Figuring out how the pieces fit into my life

I have books everywhere. I am one of those dinosaurs who has not graduated to electronic books, and still considers turning paper pages a comforting and enjoyable process.

I love getting new books and have trouble parting with books I have read but will never read again and really am not even fond of, because they are BOOKS. But every once in awhile, I grit my teeth and load up a box for somebody’s charity sale.

I also have several books going at the same time. There are a couple of books I am reading upstairs in my bedroom. Which one I read on a given night depends on my mood and ability to concentrate. I have one going downstairs near my recliner. I have one in my crochet bag that I take with me when I’m on the road. And I have one in my van.

I usually have a couple different books going for my nighttime reading.

I usually have a couple different books going for my nighttime reading.

The other night I was looking through my shelves, in search of books by a specific author, when I realized what a mess the bookshelves are.

The bookcases themselves are sturdy and solid, yet books are stuffed in them randomly and every which way. Books by the same author are scattered. Some books are upright so their binders can be read; others are flat on top of other books or shelves. Some are even backward.

There is no rhyme nor reason. No order.

My books are all out of order and I cannot find anything.

My books are all out of order and I cannot find anything.

My books were organized at one time. Books by a single author were together. Textbooks and reference books, which tended to be bulkier and heavier, were on the bottom shelves, and the lighter paperbacks on the top shelves.

I had inherited a few of the old books my maternal grandmother used to collect and read. I grew up reading some of them. They aren’t worth money as they are beaten up rather badly for the most part, but they are priceless to me. They were all together at one time; now they are tucked all over the place.

Mysteries, intrigue, non-fiction, human interest, historical fiction and nonfiction, religious, botanical, and horticultural books of all shapes and sizes are crammed wherever there is a nook. Dog training books are everywhere, and nothing seems to have a real “home” anymore.

Appalled at the lack of care of some of my most prized possessions, I have put rearranging the bookcases on my priority list. I look forward to seeing what I have and finding each book’s special place.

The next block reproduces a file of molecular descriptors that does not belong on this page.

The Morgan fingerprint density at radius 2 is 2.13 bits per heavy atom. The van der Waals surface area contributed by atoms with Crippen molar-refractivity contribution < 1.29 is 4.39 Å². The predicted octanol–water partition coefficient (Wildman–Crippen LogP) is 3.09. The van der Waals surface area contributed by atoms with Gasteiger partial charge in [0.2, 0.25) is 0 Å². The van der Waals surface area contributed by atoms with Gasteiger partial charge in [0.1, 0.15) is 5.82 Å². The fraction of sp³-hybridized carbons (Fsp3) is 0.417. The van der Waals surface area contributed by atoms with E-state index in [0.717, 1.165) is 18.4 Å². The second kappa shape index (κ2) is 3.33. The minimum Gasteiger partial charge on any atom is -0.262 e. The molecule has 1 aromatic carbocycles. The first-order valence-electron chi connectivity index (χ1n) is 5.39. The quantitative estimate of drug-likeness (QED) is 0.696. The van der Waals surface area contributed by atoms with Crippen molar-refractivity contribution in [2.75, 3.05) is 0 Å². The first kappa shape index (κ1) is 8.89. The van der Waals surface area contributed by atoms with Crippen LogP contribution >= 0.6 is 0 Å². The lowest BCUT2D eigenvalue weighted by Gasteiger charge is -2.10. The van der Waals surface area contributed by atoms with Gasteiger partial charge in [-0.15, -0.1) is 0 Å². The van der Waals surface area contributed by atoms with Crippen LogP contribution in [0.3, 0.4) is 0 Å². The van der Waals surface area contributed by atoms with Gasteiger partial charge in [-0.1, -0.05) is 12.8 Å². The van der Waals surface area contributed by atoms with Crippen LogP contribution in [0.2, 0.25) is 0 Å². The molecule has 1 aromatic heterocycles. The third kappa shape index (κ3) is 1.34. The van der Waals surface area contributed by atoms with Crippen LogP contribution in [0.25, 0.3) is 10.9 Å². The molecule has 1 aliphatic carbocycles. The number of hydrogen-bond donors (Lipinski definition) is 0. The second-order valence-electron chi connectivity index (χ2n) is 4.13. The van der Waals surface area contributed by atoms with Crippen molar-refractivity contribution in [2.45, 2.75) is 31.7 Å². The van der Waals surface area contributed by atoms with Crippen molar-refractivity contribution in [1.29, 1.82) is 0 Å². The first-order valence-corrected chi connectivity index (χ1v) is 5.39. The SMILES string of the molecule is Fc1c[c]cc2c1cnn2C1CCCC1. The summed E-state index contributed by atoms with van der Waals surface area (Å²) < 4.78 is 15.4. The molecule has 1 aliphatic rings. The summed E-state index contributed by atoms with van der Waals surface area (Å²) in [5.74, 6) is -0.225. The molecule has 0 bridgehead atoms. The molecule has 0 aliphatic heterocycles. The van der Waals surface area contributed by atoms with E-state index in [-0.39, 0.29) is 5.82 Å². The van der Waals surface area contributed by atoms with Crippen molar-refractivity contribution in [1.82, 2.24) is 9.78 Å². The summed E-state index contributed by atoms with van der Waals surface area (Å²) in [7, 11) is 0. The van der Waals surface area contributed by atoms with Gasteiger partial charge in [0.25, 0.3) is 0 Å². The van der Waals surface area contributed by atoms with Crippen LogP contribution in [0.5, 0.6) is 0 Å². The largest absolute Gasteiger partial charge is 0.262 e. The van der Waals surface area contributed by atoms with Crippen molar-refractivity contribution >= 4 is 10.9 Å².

I always carry a book in my crochet basket.

I always carry a book in my crochet basket.

The messy bookcases are kind of metaphoric for my life as it has been since my husband Jim died of pancreatic cancer in December 2010.

When Jim was alive, my life was busy but ordered and somewhat predictable. The pieces may have had chips in them occasionally, but they easily had fit into place. I knew what to expect; where things were. Where the pieces belonged. Where I belonged.

Since Jim’s death, lots of the pieces of my life have been stuffed in every which way to get me by until I could rearrange things into a reorganized existence.

I really was oblivious to the disarray until recently. I now see the pieces sticking out here and there. Not quite fitting. Not in sync with the person I was before Jim died, or even with the person I am now.

And I want to rearrange them into some kind of order.

Taking each piece out of its temporary place and either finding the right fit or discarding it all together will take me awhile. But I am willing to do it, and am eager to take on the task.

Now that I see the ill-fitting pieces. Now that I can take some control over my life again.

As for the bookcases? That project will be a piece of cake!

 

JULIE HARRIS

About JULIE HARRIS

As a longtime employee of Bangor Daily News, I have served many roles over the years, but I now have a dream job as Community Editor. I live in Hermon with my four Brittany dogs: Sassy, Bullet, Thistle and Quincy, who keep me busy in various dog sports. I was widowed at age 51 when my husband, Jim, died of pancreatic cancer.